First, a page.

With most of the world locked up at home due to the Covid-19 outbreak, more and more people are looking to live stream on all the popular social networks. But, not everyone is a seasoned techie when it comes to sound and video. We have compiled 10 tips to get you started and easily improve your live streams from home! Whether that is a live gig for your followers, a book club for your friends, or a work conference call, these tips will help you improve your setup for you and your viewers.
A Mac, like every other computer, has things going on in the background. Even when you are scrolling through facebook, the Mac OS will be busy in the background checking for updates, syncing to iCloud etc. If you are using your Mac to play back audio cues that need to be played back flawlessly on time, you don’t want your Mac to be thinking about doing something else. Luckily, there are a few things you can do to minimise this happening.
What is QLab?
Qlab is an application that runs on Apple Macs. It is a playback engine designed for the entertainment industry. This series will go through Qlab being used in a theatrical settings, but it can just as easily be used in other live event and broadcast situations. QLab is designed to be highly customisable and programable, enabling you to run complex shows from a simple push of a ‘go’ button. This tutorial series will be using QLab 4.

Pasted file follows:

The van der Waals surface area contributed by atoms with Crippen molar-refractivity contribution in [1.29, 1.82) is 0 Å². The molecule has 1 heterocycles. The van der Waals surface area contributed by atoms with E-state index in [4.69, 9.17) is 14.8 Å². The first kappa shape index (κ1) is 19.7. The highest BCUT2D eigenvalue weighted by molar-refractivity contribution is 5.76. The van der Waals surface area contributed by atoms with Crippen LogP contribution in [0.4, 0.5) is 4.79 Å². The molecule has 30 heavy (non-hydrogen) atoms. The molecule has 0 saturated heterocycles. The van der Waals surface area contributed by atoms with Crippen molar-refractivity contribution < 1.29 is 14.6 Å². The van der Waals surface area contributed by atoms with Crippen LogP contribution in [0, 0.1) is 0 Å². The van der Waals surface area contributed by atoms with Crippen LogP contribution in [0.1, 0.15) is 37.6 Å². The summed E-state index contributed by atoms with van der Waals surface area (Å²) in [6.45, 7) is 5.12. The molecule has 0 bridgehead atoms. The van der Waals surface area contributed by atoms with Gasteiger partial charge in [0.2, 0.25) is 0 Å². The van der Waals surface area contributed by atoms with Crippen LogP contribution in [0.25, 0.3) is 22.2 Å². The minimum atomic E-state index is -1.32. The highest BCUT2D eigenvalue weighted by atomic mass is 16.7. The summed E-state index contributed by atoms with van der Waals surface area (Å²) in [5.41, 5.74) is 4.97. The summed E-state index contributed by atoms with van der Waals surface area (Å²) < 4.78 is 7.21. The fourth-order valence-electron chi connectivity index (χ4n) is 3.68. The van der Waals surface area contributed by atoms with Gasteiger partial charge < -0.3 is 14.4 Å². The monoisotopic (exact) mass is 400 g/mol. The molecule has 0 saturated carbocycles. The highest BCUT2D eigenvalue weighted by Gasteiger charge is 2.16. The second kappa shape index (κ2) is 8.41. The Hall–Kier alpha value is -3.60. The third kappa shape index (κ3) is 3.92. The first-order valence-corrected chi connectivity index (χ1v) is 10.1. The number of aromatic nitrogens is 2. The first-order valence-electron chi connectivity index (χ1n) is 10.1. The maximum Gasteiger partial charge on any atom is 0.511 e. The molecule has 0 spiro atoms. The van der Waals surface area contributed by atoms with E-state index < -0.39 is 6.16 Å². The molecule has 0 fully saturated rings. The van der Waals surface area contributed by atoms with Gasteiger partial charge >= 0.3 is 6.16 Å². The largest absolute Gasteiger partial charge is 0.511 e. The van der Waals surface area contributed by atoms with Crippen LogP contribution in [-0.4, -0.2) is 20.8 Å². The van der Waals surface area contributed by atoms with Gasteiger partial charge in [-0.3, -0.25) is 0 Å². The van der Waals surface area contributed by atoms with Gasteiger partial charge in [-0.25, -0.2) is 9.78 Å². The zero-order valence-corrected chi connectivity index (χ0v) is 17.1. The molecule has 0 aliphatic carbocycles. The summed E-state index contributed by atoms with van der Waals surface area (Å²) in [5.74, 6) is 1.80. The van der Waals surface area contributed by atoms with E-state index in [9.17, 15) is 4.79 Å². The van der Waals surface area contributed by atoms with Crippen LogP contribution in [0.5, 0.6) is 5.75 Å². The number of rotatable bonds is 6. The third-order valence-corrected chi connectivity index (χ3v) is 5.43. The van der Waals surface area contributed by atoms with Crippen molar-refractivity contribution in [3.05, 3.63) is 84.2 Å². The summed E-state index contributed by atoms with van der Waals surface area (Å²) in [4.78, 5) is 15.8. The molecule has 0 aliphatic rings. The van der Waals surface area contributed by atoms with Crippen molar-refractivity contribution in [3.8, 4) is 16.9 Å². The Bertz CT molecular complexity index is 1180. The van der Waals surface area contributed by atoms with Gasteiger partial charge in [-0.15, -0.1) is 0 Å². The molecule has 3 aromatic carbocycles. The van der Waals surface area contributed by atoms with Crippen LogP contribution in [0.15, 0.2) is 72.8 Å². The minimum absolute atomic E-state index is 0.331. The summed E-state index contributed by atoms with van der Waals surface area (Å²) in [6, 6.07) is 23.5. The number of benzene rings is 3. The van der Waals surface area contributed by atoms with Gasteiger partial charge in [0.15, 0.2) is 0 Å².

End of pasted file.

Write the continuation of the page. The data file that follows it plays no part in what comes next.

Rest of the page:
One of the most important things to understand if you are operating any kind of sound desk whether in a live or studio environment is the Audio Signal Path.
It took me a good while to see the significance of understanding the signal path on the sound desk I was using. I thought that, because there was a button for everything, I could just wing it. I could always find what I wanted and away I went. Until it goes wrong, and you can’t understand why you’re not getting the results you want from the desk.
Fault finding is a brilliant skill to have. The best at it are those who take a step back and think outside the box – so as not to waste time on something that is less likely to have a fault. Oh and btw, it’s always the jack lead. (that the guitarist has bought with him) Read More
At the end of the day, all digital consoles are just computers with some fancy faders and knobs on them – more often than not laid out in a useful order. And as with any computer, they don’t like being shut down abruptly. If the device is writing to it’s memory or any other a number of other tasks it could get corrupted. You don’t want this happening to your new shiny mixing console do you?! Read More